A Conservation Officer was called in to collect a beaver that wandered onto the Island Highway in the Pier Street area Wednesday afternoon. People on the street and employees of Tyee Marine scrambled to capture the rodent using a live trap the store had in stock. It was then transported to the Quinsam River.

Beaver on the loose in downtown Campbell River

Traffic stopped and people scrambled to help the sopping wet rodent

Why did the beaver want to cross the road was the question of the day in downtown Campbell River Wednesday afternoon.

“A customer came in the store and said, ‘Oh my God, there’s a beaver outside,’” Tyee Marine employee Kerry Amos told the Mirror.

After momentarily awaiting a punch line or some sort of joke, store employees piled out onto the sidewalk.

“There was a poor beaver crossing the street,” Amos said.

It was about 5 p.m. and rush hour was in full swing in front of the landmark marine and fishing supply store on Pier Street. Traffic stopped and people scrambled to help the sopping wet rodent. It appeared he or she had just come up from the water of Discovery Passage and was heading inland.

The beaver wandered around trying to get into buildings and didn’t appear panicked, Amos said. Another passerby, Stewart Carstairs attempted to capture it by putting a cardboard box over it.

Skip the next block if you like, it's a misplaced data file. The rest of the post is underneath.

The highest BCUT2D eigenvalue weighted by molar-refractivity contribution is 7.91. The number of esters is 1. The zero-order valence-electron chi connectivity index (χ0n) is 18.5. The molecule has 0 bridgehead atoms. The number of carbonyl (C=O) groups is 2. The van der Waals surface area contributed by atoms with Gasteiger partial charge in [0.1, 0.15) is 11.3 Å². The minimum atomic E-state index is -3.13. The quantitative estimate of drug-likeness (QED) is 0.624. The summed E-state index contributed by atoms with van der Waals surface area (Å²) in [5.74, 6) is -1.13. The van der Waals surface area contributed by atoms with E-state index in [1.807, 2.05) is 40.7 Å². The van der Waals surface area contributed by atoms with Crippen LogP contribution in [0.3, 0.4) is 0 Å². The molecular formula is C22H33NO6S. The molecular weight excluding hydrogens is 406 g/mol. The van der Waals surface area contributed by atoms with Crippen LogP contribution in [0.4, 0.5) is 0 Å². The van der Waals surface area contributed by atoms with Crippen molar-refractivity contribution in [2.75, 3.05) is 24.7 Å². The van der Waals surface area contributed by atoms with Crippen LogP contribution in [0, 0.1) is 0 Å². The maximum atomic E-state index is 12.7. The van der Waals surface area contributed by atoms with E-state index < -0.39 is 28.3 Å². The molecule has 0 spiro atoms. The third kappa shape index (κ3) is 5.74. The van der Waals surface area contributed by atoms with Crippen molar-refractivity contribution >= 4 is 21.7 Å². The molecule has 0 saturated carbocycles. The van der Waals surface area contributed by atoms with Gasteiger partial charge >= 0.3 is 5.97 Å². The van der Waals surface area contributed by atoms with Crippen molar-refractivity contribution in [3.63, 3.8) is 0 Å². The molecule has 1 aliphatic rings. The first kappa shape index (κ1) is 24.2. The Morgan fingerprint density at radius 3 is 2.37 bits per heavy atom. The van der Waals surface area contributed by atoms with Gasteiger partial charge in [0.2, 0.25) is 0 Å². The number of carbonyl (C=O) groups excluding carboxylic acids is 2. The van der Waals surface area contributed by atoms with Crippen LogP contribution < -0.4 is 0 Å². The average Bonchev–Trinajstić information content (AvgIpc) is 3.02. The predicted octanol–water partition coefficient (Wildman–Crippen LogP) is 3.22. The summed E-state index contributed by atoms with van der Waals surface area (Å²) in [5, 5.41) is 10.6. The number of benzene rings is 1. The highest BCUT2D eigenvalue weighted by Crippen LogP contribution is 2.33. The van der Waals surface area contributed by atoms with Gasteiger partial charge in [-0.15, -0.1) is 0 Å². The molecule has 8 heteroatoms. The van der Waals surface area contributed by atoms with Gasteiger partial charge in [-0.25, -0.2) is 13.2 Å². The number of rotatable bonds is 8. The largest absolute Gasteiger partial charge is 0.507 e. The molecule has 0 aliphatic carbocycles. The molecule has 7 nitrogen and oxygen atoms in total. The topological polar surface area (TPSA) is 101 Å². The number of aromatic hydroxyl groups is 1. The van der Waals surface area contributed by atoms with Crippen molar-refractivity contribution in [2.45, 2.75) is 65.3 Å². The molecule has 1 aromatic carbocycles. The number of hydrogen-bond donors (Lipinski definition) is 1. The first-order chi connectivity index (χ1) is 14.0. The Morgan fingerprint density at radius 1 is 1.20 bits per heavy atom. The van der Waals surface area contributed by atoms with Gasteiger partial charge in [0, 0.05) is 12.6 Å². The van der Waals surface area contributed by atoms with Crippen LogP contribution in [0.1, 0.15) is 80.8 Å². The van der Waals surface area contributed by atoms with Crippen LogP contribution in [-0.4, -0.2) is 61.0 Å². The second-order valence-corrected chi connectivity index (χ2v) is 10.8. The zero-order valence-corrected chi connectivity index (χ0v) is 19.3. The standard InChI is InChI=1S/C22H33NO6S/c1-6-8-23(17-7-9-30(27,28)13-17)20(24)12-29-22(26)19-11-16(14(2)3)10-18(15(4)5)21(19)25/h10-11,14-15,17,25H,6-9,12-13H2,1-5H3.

It was the beaver’s lucky day, though.

“It happened that we had a live trap in the store,” Amos said.

After a couple of attempts, Amos and another employee, Graham Appleton, got the beaver into the trap and the RCMP were called. Mounties arrived along with Conservation officer Gord Gudbranson who took possession of the animal and delivered it to the Quinsam River.

Speculation is that because this was a young beaver, he may have been given the boot by his momma and sent off to make his own way in the world. Whatever the reason, he made his way to saltwater and to the Discovery Pier area.

Although it’s a harsh life in the wild, this beaver appeared to have fallen into some good fortune by turning up in front of an outdoors store.

“It worked out good that he was where he was because we had the proper sort of equipment to help him,” Amos said.

And lots of concerned people on the busy street scene were there to pitch in and help the poor animal, she added.